By Heba Elkayal
Taking Shape: Abstraction from the Arab World 1950s–1980s, a landmark exhibition currently on display at New York University’s Grey Gallery, presents an extensive evolutionary narrative of the development of abstraction by Arab artists.
The Algerian artist Mohammed Khadda wrote in a 1964 essay that artists must seek a new function for art as the dawn of a post-revolutionary socialist era began to emerge around him. He argued that art can have other purposes than those that aid propaganda, and that the evolution of art has allowed for new forms of art beyond the figurative. Abstract art, he wrote, has “a horizon of infinity.”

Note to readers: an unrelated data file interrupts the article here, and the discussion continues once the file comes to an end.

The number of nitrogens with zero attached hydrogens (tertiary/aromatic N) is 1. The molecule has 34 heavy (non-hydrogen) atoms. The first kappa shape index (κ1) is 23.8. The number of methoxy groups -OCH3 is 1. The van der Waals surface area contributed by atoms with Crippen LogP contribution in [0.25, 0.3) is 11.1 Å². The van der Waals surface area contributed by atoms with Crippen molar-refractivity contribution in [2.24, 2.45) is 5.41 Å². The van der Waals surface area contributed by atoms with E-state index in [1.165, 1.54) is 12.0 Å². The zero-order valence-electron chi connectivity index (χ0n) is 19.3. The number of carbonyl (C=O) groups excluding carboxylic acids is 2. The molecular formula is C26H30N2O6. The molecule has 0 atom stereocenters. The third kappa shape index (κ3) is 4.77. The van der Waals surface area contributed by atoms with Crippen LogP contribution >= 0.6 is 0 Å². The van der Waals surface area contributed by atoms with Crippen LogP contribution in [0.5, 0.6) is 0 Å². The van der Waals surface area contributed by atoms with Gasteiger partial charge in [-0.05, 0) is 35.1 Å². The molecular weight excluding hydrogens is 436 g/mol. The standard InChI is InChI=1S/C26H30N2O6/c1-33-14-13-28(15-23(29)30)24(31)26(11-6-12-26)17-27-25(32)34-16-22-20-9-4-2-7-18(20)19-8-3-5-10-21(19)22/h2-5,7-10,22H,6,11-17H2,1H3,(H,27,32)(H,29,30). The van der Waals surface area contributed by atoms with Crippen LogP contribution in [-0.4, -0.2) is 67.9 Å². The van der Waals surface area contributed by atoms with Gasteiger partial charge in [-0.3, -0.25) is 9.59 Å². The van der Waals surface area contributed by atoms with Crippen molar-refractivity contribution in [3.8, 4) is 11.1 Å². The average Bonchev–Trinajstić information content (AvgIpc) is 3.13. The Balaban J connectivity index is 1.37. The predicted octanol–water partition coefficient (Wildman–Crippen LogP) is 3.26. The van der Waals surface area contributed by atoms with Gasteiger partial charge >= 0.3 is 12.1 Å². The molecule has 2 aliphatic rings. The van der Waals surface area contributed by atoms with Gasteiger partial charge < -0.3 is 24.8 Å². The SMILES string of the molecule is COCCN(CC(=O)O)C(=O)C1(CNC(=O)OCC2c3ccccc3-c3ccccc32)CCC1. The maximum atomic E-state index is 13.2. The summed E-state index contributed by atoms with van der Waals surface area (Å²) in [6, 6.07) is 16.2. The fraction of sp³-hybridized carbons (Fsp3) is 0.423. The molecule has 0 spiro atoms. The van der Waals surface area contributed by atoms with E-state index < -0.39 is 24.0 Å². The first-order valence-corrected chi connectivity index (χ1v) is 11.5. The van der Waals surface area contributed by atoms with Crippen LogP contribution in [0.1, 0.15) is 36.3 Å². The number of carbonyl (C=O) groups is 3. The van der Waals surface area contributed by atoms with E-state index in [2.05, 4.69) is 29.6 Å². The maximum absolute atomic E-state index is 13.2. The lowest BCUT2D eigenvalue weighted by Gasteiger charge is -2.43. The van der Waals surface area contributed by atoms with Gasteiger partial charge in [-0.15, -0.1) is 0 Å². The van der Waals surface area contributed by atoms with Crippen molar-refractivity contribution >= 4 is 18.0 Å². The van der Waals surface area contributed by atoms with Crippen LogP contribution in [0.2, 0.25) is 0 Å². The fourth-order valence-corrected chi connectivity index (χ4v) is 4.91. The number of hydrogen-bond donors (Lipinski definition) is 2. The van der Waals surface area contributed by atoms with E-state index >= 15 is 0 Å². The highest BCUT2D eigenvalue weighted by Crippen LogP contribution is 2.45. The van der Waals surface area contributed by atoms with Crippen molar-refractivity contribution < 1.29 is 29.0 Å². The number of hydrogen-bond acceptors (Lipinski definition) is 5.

Suheyla Takesh, lead curator of the exhibition, cites Khadda’s essay in her introductory essay in the exhibition catalogue, and it seems that Khadda’s proposition guided much of her intelligent curation of this selection of works drawn from the collection of the Barjeel Art Foundation, in Sharjah. Takesh took painstaking care to highlight Arab artists’ innovation and ingenuity as they explored a post-figurative approach to artmaking by riffing, so to speak, on art forms and techniques already present in their everyday visual culture.